Increasing Physical Activity Among Adults with Disabilities

Infographic: Increasing Physical Activity Among Adults with Disabilities


Increasing Physical Activity Among Adults with Disabilities [PDF – 1 MB]


Title: Increasing physical  activity among adults with disabilities

Doctors and other health professionals can  use these steps to recommend aerobic physical activity options that match each person’s specific abilities and connect him  or her to resources that can help each person be physically active.

1. Know the Physical Activity Guidelines
  • The Physical  Activity Guidelines  are for everybody.
  • Review the  patient’s charts before  each visit.
  • Explain that adults  of all shapes, sizes  and abilities can  benefit from being  physically active.
  • Encourage at  least 2½ hours  a week of  moderate-intensity  physical activity.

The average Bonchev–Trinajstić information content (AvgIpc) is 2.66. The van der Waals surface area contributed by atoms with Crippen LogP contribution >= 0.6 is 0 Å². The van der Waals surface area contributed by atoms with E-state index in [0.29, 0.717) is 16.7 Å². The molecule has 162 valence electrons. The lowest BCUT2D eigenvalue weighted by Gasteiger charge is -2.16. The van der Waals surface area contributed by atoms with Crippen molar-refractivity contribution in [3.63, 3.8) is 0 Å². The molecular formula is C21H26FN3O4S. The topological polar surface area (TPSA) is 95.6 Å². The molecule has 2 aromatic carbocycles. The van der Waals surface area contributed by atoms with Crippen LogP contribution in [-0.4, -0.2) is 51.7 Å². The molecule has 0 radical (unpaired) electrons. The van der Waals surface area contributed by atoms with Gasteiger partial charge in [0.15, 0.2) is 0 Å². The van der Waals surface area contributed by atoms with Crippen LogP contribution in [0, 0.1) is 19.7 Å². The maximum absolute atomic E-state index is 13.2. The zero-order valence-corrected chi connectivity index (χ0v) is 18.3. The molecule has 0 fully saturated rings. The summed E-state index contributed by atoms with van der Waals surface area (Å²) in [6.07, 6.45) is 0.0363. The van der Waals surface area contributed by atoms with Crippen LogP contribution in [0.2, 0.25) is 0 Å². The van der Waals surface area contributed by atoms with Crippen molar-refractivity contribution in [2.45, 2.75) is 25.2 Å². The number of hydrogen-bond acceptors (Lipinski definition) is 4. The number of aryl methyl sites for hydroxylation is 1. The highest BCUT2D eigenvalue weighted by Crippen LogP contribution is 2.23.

2. Ask about physical activity
  • How much  physical activity are you currently doing each week?
  • What types of physical activity do you enjoy?
  • How can you add more physical activity in your life?
  • Remember to look beyond the disability and put the person first. Use terms such as “person with a disability” instead of “disabled” or “handicapped person”.
3. Discuss barriers to physical activity
  • Physical Barriers
  • Emotional Barriers
4. Recommend physical activity options
  • Describe physical  activity options based on patient’s abilities.
  • Brisk walking
  • Wheeling oneself in wheelchair
  • Swimming laps
  • Water aerobics
  • Hand-crank bicycle
  • Wheelchair  basketball, tennis, football, or softball
5. Refer patient to resources and programs
  • Remember to use  the “teach-back” method  to make sure patient  understands the  recommendations.
  • Refer patient to resources and programs to help them begin or maintain their physical activity.
  • Check-in with patient about his or her activity level at every visit.


For resources:,

SOURCE: 2008 Physical Activity Guidelines for Americans 2008; Exercise is Medicine, 2014,